“Daft Punk is doing a secret DJ set.” These words spread like a viral rash over the site during the weekend. Specific bars, stages and times were named as if absolute fact. Even though the organisers had gone on record saying they weren’t appearing and confirmed this on social media during the course of the weekend. If you really want to see Daft Punk at a UK festival in 2013 we suggest you try this daft undertaking; Introducing – a Daft Punk project band that will be playing Camp Bestival and Bestival this summer.
5. Glastonbury really does have its own micro climate.
First there was cloud, then sun, then rain (with accompanying mud and wellies) then sun (with the mud drying out very quickly) and even snow, albeit the snow was only in the Greenpeace Arctic Experience area.
6.Irrespective of the Daft Punk secret show that was never going to happen there were a lot of surprise performances in 2013.
Unexpected faces in unexpected places included Michael Eavis cropping up in the Rabbit Hole to sing a song, Beady Eye opening the Other Stage on Friday morning with Liam Gallagher setting out to demonstrate that it’s never too early for rock ‘n’ roll. (Our favourite Gallagher quote of the day was at the end of their set: “You’ve been amazing, but not as good as us.”). There was also Alt-J at Williams Green, a raft of short (2-4 song sets) from the likes of Gabrielle Aplin, The XX, Haim and Tom Odell at the BBC Introducing Stage (plus a longer high energy one from Rizzle Kicks) and plenty of stripped down sets in the tipi/shack that is the Crow’s Nest high on the hill above The Park Stage where we caught the likes of Stornoway and KT Tunstall playing to a handful of people rather than their bigger main stage slots.
7. “What was your highlight?” is after a festival (particularly Glastonbury) the most commonly asked question by someone who didn’t go.
Most people expect the answer to involve Mick Jagger and his swagger. We saw The Rolling Stones; it was almost as if when we received our entry wristband some strange chemical seeped from it into our bloodstream making it an obligatory thing to do. “It’s a moment of history,” one bearded crusty psychedelic looking fellow shouted as the band came on stage. But it wasn’t our highlight, quite possibly for learning point 2 above, whatever the historical context.
We didn’t have one singular ‘Glastonbury moment’, however Little Boots mouthing “I love you,” directly at us during her A.M.A.Z.I.N.G DJ/remix/live performance set, London Grammar and Sam Smith’s voices giving us goosebumps in the slow roast temperatures of the Pussy Parlure Nouveau, Kate Nash’s adrenalin fuelled punk pop and dancing on the Leftfield stage, crazy hoe downs and barn dancing with strangers at the Bandstand with Cut A Shine plus Emerging Talent Competition winners Bridie Jackson and the Arbour’s subtle, graceful and calming bell plates, cello, fiddle, piano and gorgeous vocals caressing their way across a sun kissed site from the Acoustic tent on Saturday morning were all damn near perfection. We’re streaming Bridie Jackson’s new single below.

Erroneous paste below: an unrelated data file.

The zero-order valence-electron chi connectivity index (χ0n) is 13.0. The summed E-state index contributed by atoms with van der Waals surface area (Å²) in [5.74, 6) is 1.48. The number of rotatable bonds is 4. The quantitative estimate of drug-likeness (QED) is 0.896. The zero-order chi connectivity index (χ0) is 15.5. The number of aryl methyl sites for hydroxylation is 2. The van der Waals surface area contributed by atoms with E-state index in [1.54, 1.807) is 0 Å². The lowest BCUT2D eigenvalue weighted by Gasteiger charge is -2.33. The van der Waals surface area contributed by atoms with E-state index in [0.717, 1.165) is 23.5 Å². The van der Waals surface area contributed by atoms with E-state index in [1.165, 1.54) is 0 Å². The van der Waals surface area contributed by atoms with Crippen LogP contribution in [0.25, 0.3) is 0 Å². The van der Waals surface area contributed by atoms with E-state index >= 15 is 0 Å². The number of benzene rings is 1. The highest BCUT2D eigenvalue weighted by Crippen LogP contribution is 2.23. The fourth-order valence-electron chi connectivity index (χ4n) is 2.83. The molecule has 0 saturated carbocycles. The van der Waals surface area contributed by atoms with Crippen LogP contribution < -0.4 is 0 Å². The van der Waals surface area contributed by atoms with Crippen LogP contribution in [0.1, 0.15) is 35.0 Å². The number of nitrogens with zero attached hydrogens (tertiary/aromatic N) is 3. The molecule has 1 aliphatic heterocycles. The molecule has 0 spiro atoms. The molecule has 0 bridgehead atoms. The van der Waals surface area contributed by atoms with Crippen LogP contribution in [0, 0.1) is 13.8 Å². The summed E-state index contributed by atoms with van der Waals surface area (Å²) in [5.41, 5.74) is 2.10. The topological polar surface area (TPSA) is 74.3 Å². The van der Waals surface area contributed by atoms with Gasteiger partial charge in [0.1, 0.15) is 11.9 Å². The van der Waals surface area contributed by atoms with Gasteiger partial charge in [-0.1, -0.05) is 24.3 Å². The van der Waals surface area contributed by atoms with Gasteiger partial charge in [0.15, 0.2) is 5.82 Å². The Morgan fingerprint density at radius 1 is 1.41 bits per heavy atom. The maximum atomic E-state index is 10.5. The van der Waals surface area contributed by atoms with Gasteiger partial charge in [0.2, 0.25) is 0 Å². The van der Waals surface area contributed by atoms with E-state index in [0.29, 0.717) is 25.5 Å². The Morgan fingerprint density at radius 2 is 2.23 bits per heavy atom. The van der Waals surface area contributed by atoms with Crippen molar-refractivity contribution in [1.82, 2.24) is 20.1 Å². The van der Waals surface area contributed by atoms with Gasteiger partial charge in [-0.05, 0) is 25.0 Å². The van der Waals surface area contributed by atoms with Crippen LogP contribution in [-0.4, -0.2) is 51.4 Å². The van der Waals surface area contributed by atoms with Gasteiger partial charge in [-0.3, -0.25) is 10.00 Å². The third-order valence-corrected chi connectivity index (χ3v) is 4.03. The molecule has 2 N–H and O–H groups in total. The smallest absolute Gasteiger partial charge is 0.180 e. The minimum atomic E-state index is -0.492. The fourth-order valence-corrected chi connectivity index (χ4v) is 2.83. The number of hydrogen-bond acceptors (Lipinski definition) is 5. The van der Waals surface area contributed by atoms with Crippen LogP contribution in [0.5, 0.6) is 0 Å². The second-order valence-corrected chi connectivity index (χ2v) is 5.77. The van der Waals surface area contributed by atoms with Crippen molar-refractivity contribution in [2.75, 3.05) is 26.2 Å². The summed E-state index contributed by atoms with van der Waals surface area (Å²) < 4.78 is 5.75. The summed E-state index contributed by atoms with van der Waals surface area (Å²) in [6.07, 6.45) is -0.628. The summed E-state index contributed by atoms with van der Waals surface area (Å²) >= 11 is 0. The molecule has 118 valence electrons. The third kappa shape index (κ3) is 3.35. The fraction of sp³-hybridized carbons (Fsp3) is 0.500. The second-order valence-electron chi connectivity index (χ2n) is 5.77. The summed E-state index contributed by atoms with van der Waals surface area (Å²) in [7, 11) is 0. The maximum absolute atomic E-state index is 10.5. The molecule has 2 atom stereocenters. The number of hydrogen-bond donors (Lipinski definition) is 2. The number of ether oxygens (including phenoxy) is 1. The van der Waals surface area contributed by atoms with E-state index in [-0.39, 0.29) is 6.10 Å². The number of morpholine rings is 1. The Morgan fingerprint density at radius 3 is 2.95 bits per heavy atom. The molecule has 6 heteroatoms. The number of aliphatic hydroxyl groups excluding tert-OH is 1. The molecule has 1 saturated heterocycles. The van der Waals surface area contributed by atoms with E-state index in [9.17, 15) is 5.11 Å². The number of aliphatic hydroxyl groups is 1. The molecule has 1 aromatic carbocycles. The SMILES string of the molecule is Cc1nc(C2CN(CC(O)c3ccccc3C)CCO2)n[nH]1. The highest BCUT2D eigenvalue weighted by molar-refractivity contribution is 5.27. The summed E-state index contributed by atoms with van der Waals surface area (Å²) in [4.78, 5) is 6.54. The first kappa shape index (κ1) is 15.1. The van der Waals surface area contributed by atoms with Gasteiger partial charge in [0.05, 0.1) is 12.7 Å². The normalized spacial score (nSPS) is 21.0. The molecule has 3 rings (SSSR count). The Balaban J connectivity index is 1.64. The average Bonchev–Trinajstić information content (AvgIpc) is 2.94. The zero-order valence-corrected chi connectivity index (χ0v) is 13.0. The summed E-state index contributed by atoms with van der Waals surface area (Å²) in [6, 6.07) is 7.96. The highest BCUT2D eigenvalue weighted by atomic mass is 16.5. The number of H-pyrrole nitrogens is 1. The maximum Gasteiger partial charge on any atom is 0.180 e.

8. It’s possible to remain clean, fresh, fragrant and looking good at any festival (but as Glastonbury is 5 days long this is even more important) without queuing for hours for a shower.
Simply take with you 1 plastic bowl, 1 water carrier, a single ring gas burner, some soap and a flannel. Hot washes a plenty! Some people will be amazed at the ‘extraordinary lengths’ you have gone to in carrying this equipment some distance to site. They are usually the same sweating stinking people struggling with multiple cases of cider and lager.
9. Talking at the top of your voice about how many illegal (or legal) drugs you’ve taken during your weekend is boring.
It really is. Yawn. People who want to do this should have their own special area of the site where they can all boast boringly together.
10. Despite everything we’ve said about the big stages, Portishead’s Friday night performance was in equal parts beautifully hypnotic and full of menacing splendour.
But maybe we felt this more (because music is about feeling as much as it is about sound) because we were much closer to the front when they played.
Bridie Jackson & The Arbour - Prolong